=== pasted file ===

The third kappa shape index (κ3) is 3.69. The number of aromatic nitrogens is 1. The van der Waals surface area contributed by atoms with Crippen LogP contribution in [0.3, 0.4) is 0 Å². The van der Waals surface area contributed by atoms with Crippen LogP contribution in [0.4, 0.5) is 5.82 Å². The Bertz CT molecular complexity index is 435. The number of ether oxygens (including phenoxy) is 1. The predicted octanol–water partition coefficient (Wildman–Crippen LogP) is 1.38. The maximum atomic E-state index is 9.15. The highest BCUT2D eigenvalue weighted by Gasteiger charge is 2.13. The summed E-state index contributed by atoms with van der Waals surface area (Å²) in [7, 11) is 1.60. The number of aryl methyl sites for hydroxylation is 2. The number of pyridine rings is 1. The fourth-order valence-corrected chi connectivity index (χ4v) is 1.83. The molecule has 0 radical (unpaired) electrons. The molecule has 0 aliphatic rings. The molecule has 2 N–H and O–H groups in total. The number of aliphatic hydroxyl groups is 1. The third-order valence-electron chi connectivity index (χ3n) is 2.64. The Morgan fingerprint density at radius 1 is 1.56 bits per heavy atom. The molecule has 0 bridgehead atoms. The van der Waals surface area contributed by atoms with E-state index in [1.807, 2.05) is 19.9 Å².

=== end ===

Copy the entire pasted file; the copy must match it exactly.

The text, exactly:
The third kappa shape index (κ3) is 3.69. The number of aromatic nitrogens is 1. The van der Waals surface area contributed by atoms with Crippen LogP contribution in [0.3, 0.4) is 0 Å². The van der Waals surface area contributed by atoms with Crippen LogP contribution in [0.4, 0.5) is 5.82 Å². The Bertz CT molecular complexity index is 435. The number of ether oxygens (including phenoxy) is 1. The predicted octanol–water partition coefficient (Wildman–Crippen LogP) is 1.38. The maximum atomic E-state index is 9.15. The highest BCUT2D eigenvalue weighted by Gasteiger charge is 2.13. The summed E-state index contributed by atoms with van der Waals surface area (Å²) in [7, 11) is 1.60. The number of aryl methyl sites for hydroxylation is 2. The number of pyridine rings is 1. The fourth-order valence-corrected chi connectivity index (χ4v) is 1.83. The molecule has 0 radical (unpaired) electrons. The molecule has 0 aliphatic rings. The molecule has 2 N–H and O–H groups in total. The number of aliphatic hydroxyl groups is 1. The third-order valence-electron chi connectivity index (χ3n) is 2.64. The Morgan fingerprint density at radius 1 is 1.56 bits per heavy atom. The molecule has 0 bridgehead atoms. The van der Waals surface area contributed by atoms with E-state index in [1.807, 2.05) is 19.9 Å².